Tuesday’s long overdue >1% selloff in the S&P 500 broke a very long and rare streak in the S&P 500. The S&P 500’s streak without a 1% down day was the longest since May 18, 1995! A marginal close lower Monday was followed by a 1.2% drop Tuesday (the NASDAQ fell 1.8% that day).
“I think that investors are kind of starting to discount the likelihood of the immediacy of [President Donald Trump’s] policies and the enthusiasm has come off the boil as a lot of his policies got mired in the legislative process,” said Jack Ablin, chief investment officer at BMO Private Bank. “Investors are not throwing in the towel but they are resetting their expectations.”
According to Bespoke, there have been only 11 instances since 1928 where the S&P 500 went over 100 days without a 1% loss. If you believe history will repeat from a very small sample size, things still will be bullish from here.
On average during the week, month and three months following the first decline during those periods, the broad-market S&P 500 tends to end higher. For the week, the average gain is 0.65%, advancing 8 out of 11 times. The average return after a month is 2.34%, with returns positive in 9 out those 11 occasions. After three months, average returns are about 2.44%, boasting gains in 8 out of those 11 periods.
The defeat of “repeal and replace” healthcare had some doubting whether the corporate tax reform – seen as one of the major legs of this market’s rise – may be at some risk down the road.
“The trading has nothing to do with the health-care aspects of the bill, and everything to do with what it means for tax reform, infrastructure spending, the general ability of these guys to get things done. A lot of the rally has been based on the expectation that these things will get done. If you bring that into question, a lot more risk enters the market,” said Ian Winer, director of equity sales trading at Wedbush Securities.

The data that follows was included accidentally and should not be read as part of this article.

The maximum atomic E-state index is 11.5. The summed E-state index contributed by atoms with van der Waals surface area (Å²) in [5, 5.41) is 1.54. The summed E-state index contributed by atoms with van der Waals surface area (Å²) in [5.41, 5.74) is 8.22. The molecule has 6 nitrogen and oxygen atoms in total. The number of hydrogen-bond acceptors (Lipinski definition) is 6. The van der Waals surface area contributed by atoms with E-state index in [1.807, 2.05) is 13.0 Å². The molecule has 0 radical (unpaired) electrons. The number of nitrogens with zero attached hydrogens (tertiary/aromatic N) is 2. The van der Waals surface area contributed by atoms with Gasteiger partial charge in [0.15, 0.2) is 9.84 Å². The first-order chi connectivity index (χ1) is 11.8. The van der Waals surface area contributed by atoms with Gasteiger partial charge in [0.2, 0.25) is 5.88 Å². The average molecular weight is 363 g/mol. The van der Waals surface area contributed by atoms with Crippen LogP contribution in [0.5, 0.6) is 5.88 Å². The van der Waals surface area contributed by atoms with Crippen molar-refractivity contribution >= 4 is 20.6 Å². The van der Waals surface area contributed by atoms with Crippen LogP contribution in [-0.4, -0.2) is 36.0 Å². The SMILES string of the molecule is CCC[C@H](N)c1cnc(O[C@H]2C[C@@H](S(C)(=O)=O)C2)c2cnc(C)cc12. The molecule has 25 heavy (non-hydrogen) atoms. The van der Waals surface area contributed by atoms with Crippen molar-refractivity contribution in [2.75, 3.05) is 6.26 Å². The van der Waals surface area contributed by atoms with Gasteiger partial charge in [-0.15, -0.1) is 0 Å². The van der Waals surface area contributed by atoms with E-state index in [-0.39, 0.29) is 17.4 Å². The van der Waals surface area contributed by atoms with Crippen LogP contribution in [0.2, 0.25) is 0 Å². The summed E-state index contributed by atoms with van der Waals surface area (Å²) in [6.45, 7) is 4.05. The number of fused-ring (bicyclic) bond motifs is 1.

“At a time when the S&P 500 is trading above its fair value if you consider a forecast of $130 earnings per share on a 17-times multiple, Wall Street would really like to be reassured about the tax reforms,” said Kim Caughey Forrest, senior analyst and portfolio manager at Fort Pitt Capital Group.
Aside from some other negative issues that we have been outlining the past few weeks, we saw the Dow Transports break below early 2017 highs late this week.
On the economic front, Tuesday the government said existing home sales gained 5.4% year over year (but were down from January) as inventory tightened.
Inventory was 6.4% lower than in February 2016. Meanwhile, the median home price rose 7.7% compared with a year ago to $228,400. At the current pace of sales, it would take 3.8 months to exhaust available homes for sale, the lowest in any February back to 1999. First-time buyers, who represent fresh demand in the market, made up 32% of all buyers, still well below the 40% share they’ve historically represented.
Thursday saw new home sales rise to a 7 month high.
New-home sales ran at a seasonally adjusted annual rate of 592,000, the Commerce Department said Thursday. That was 6.1% higher than in January and 12.8% above last February’s level. February’s median sales price was $296,200, down 3.9% for the month and 4.9% compared with a year ago. Lower prices are likely helping boost sales, as is unseasonably warm weather: last month was one of the warmest Februarys on record.
Durable goods rose 1.7%.
Fed watch: Monday, Chicago Federal Reserve president Charles Evans said that he expected the U.S. economy grow at a 2.25% pace this year. He also suggested that if the economy continues to grow as expected and inflation flares up, he would support four rate hikes this year.
No 5 day “intraday” chart of the S&P 500 via Jill Mislinksi was posted this week.
Important but depressing news for the richest country on earth- middle aged white Americans without college education are seeing lifespans shrink.
In 2015, a pair of economists received widespread attention for their study showing that since the late 1990s the death rate has been rising for middle-aged white Americans. Now a new analysis by the same Princeton University team has identified which part of that population was driving that trend: people without college degrees.
The researchers weave a narrative of “cumulative disadvantage” over a lifetime for white people ages 45 through 54, particularly those with low levels of education. Along with worsening job prospects over the past several decades, this group has seen their chances of a stable marriage and family decline, along with their overall health. To manage their despair about the gap between their hopes and what’s come of their lives, they’ve often turned to drugs, alcohol, and suicide. Meanwhile, gains in fighting heart disease have stalled, and rates of obesity and diabetes have ploddingly climbed.